Identifier

etd-07132007-112813

Degree

Master of Science (MS)

Department

Biological Sciences

Document Type

Thesis

Abstract

Because of a dearth of modern quantitative studies of the ecology and evolution of birds, our understanding of the biogeography of the Bornean avifauna is rudimentary. Although paleogeographic evidence provides a well known mechanism for speciation in the lowlands of Borneo (i.e., repeated colonization and isolation of populations on Sunda islands caused by sea level changes), the process of speciation in montane areas is less easily explained. Knowledge about the processes responsible for montane speciation in Borneo is desirable because mountains clearly have played a key role in the evolution of the island’s avifauna, as evidenced by the relatively large number of montane endemics (25 of Borneo’s 39 endemic bird species are montane). To provide insight into the dynamics of montane speciation in Borneo, I examined the phylogeographic relationships of selected populations of four species across five sites in the mountains of Sabah, Malaysian Borneo. To determine the connectivity of bird populations among these sites, I compared DNA sequences of the second and third subunits of the mitochondrial nicotinamide adenine dinucleotide dehydrogenase gene of four species that have populations at all the sites: Streaky-breasted Spiderhunter (Arachnothera affinis), Temminck’s Babbler (Pellorneum pyrrogenys), Grey-throated Babbler (Stachyris nigriceps), and Ochraceous Bulbul (Alophoixus ochraceus). Divergence among populations at the five sites was very low, but interesting genetic patterns were still evident. The spiderhunter, which is distributed in both lowland and highland areas, showed no phylogenetic structure among its populations, as would be expected of a vagile species that is not restricted montane areas. For P. pyrrogenys and S. nigriceps, the most geographically distant population was phylogenetically distinct from all others. This isolation-by-distance pattern is reasonable for these small babblers, which are restricted to high elevations and assumed to be poor dispersers. The bulbul displayed the most interesting pattern. Its population in western Sabah near the Sarawak border was distinct from all others. Because this bulbul is presumed to be a good disperser and thus capable of moving among all the localities, this result suggests that the Lumaku birds represents a group with closer genetic ties to Sarawakian mountain populations than to Sabahan populations.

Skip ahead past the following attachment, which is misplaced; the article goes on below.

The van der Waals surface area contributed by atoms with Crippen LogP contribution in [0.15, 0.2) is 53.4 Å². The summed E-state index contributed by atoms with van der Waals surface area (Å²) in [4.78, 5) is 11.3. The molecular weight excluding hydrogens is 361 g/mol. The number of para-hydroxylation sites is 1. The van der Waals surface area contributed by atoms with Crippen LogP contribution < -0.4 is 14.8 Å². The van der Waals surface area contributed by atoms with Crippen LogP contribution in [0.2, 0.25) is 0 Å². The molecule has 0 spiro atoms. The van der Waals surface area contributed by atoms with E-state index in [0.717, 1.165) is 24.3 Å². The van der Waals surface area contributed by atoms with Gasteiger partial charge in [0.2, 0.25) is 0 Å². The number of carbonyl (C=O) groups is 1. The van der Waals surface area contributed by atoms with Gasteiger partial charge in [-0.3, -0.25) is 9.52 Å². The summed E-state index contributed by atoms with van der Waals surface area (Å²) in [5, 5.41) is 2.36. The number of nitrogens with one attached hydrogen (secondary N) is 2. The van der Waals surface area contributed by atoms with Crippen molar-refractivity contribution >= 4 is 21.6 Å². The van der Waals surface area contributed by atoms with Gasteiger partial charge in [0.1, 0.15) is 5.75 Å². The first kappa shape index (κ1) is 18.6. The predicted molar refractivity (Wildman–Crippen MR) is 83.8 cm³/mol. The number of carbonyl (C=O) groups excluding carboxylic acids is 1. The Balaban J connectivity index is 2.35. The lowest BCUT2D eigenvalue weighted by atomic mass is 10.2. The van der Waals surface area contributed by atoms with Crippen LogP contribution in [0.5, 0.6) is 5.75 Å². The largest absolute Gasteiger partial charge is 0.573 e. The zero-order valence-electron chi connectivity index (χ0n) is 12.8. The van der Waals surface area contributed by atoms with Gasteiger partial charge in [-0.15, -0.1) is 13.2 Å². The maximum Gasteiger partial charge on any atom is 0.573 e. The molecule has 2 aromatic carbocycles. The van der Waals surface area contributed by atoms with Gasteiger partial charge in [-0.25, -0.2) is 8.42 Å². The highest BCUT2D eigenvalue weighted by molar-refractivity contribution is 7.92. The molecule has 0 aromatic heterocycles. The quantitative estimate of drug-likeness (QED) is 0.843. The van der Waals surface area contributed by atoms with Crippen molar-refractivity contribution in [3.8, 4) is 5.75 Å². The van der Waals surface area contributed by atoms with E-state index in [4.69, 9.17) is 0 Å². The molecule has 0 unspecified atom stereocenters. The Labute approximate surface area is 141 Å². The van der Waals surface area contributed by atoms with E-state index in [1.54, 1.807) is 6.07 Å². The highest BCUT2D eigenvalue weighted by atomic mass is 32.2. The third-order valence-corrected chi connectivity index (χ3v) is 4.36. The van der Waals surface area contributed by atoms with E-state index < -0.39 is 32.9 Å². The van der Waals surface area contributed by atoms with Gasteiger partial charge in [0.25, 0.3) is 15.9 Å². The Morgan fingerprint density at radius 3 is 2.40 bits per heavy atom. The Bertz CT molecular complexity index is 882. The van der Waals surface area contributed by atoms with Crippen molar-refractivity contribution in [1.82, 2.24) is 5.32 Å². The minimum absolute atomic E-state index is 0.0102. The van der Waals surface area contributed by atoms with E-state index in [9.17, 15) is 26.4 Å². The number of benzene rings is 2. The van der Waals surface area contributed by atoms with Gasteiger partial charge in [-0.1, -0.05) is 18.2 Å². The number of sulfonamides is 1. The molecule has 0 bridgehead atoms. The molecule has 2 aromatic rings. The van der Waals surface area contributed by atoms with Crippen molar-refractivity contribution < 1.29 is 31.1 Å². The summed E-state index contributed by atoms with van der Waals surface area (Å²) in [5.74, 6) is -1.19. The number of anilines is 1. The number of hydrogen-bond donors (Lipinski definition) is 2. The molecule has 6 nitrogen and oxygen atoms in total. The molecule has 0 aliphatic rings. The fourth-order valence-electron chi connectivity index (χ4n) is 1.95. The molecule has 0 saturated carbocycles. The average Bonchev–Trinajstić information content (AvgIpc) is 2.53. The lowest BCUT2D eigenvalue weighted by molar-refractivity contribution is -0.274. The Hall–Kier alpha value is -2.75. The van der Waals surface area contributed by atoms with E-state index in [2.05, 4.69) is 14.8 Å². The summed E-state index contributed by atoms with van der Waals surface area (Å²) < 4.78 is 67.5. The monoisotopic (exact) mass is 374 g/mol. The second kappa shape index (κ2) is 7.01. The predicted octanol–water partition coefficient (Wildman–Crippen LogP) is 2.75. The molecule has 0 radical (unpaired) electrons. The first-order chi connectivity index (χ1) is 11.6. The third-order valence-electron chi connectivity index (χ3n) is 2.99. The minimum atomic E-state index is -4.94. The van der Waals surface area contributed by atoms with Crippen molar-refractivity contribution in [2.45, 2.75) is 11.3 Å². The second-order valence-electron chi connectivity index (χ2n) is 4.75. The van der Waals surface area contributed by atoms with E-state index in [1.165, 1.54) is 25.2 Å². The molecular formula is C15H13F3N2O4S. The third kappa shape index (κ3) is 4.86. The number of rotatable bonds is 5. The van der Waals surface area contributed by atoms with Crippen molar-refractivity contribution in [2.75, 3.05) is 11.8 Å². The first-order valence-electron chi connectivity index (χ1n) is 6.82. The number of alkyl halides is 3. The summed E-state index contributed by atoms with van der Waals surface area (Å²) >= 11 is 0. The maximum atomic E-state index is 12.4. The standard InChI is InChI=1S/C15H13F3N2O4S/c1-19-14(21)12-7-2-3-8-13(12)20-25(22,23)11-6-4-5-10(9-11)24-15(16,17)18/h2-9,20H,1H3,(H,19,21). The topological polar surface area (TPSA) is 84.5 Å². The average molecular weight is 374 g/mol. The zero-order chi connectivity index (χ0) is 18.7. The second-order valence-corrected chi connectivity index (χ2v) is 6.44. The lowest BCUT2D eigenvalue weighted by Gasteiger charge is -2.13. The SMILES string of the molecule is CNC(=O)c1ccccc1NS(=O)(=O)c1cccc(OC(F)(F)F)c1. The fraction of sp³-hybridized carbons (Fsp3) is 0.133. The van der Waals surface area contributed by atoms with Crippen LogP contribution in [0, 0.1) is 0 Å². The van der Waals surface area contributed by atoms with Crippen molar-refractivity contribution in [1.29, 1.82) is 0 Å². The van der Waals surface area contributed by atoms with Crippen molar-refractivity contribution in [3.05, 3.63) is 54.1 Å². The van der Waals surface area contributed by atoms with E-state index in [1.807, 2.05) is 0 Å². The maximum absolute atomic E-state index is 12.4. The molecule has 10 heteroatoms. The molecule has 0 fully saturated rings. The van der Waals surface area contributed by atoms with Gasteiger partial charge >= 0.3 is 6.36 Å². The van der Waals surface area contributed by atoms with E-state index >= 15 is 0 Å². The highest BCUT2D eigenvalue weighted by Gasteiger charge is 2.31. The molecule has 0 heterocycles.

Date

2007

Document Availability at the Time of Submission

Release the entire work immediately for access worldwide.

Committee Chair

Frederick Sheldon

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